All eyes are on the Leeds police as the city is soon to receive a visit from the Prime Minister. The year is 1908, however, and the unemployed are planning to disrupt the visit along with the Suffragettes who see this as an ideal opportunity to get their grievances heard. With his men already stretched, an anonymous note sent to Detective Superintendent Tom Harper has piqued his interest. Telling of an abducted child fourteen years earlier and naming the family with whom he now lives, Harper is concerned that the original investigation seemed to be a bit lacklustre with a paper thin file detailing the steps taken. When missing children are a top priority, why was the disappearance of Andrew Sharp never taken seriously and why is there still an attempt to keep the story hidden?
Tom Harper is back, and this time things are looking very different in his personal life. At the start of the book, we see him having to come to terms with the loss of a close friend, someone who we have got to know throughout the series. This death, although not suspicious, sets the tone for the rest of the book, with numerous murders occurring to try to protect an old secret.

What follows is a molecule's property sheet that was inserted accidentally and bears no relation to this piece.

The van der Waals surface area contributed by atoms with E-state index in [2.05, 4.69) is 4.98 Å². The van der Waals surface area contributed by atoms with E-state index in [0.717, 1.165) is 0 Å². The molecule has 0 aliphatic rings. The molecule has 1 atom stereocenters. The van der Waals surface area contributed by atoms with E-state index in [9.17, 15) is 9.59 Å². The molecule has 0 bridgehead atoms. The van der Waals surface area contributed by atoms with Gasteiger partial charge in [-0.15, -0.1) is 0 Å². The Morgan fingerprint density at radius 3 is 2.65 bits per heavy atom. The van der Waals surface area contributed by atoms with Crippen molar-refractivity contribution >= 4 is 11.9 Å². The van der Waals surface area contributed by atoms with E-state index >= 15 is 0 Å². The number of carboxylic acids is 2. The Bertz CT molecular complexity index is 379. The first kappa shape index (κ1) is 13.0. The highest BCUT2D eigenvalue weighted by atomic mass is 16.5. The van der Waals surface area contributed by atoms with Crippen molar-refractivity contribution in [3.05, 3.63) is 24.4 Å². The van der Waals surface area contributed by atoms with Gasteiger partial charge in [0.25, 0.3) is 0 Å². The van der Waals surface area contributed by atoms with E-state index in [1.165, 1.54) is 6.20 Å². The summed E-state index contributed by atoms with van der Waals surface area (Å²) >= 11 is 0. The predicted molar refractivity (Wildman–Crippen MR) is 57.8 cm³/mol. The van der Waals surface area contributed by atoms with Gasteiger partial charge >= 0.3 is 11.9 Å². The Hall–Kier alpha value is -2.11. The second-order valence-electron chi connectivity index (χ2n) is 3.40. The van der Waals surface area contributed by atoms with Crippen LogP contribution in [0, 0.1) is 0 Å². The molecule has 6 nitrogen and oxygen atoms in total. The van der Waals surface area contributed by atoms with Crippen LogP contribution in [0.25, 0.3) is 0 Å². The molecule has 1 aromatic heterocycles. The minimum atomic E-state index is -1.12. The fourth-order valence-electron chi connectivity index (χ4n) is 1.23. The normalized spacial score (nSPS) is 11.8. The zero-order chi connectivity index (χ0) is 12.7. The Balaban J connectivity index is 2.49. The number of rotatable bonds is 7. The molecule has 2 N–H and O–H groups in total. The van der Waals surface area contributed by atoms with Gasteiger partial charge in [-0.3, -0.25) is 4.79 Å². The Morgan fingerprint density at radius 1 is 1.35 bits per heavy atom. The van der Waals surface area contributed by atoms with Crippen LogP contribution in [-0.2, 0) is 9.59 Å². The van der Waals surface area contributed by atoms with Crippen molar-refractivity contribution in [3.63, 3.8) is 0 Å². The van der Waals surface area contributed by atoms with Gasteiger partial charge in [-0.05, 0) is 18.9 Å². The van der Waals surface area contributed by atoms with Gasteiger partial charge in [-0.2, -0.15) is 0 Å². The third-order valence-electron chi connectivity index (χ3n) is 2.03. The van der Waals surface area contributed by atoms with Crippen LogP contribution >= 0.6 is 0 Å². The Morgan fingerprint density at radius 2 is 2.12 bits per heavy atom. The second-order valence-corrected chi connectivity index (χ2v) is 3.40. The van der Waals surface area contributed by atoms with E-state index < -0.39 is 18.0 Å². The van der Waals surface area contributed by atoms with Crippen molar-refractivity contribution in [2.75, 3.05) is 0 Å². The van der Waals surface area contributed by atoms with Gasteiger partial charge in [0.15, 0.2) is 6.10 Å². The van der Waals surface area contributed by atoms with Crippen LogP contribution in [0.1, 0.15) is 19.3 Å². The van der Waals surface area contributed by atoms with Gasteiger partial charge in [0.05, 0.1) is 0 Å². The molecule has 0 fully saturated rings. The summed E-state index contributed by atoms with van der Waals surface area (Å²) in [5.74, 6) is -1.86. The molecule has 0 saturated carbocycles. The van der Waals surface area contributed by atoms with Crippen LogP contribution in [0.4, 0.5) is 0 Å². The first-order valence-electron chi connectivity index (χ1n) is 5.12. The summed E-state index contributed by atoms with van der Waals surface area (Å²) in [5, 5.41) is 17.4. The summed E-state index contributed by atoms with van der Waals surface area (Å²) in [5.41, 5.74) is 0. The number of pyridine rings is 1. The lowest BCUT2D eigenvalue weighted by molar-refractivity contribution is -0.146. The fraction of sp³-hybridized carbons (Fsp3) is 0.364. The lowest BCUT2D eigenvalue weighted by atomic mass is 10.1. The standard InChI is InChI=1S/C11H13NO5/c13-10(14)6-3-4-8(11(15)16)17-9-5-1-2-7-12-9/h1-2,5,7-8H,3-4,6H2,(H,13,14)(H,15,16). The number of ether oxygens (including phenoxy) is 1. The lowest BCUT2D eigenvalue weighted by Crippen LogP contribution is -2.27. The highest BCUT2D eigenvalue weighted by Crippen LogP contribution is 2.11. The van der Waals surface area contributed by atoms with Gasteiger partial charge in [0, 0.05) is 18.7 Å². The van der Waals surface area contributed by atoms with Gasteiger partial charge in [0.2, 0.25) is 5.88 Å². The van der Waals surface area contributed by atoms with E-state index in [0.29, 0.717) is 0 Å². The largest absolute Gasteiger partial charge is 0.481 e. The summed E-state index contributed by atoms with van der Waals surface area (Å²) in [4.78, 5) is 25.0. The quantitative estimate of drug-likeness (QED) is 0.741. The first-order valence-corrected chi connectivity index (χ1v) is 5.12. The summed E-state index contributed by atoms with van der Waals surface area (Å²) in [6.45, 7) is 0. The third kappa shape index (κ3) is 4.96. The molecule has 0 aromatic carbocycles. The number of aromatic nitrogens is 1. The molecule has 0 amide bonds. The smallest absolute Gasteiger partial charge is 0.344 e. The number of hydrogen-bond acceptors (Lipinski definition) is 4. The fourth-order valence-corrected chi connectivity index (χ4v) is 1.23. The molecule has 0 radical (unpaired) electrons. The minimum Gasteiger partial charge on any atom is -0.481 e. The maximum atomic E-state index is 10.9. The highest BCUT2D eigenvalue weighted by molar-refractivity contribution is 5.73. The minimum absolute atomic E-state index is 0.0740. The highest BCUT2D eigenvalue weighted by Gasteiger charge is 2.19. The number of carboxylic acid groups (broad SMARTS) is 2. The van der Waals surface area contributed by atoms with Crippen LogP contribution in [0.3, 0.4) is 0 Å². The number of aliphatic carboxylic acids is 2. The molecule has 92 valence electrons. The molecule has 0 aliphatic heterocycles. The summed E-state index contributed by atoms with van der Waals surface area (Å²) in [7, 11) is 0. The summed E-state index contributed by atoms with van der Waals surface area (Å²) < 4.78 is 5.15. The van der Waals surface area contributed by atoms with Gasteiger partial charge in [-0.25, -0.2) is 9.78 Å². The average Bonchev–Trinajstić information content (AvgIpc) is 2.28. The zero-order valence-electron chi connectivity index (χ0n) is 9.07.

One of the things I have always liked about this series is the prominence placed upon Tom’s wife, Annabelle. Very much a woman ahead of her time, we now see this replicated in their daughter, Mary. Now sixteen years of age, she is very much involved in the suffragette movement, although unlike her mother, she is prepared to go against her father’s wishes to achieve her aim. I had great sympathy for Tom who, despite showing support for his daughter, knows he has a job to do, finding it difficult to prevent his daughter from getting involved in potentially dangerous demonstrations.
The Molten City has a lot happening between its pages, but the story flows easily, each plot being as enjoyable as the other. Chris Nickson, again, adds an air of authenticity by including real historical events as part of the plot, and it is easy to imagine yourself in the Leeds of 1908.
My only concern with this series is that, as time is moving on, Tom Harper is getting older. I hope that we do not see him retiring any time soon, as this is a series that I am thoroughly enjoying! If you haven’t read any of this series before, I can highly recommend it. Take a look at my reviews of some of the other books in the series:
With thanks to Net Galley and Severn House Publishers for my copy.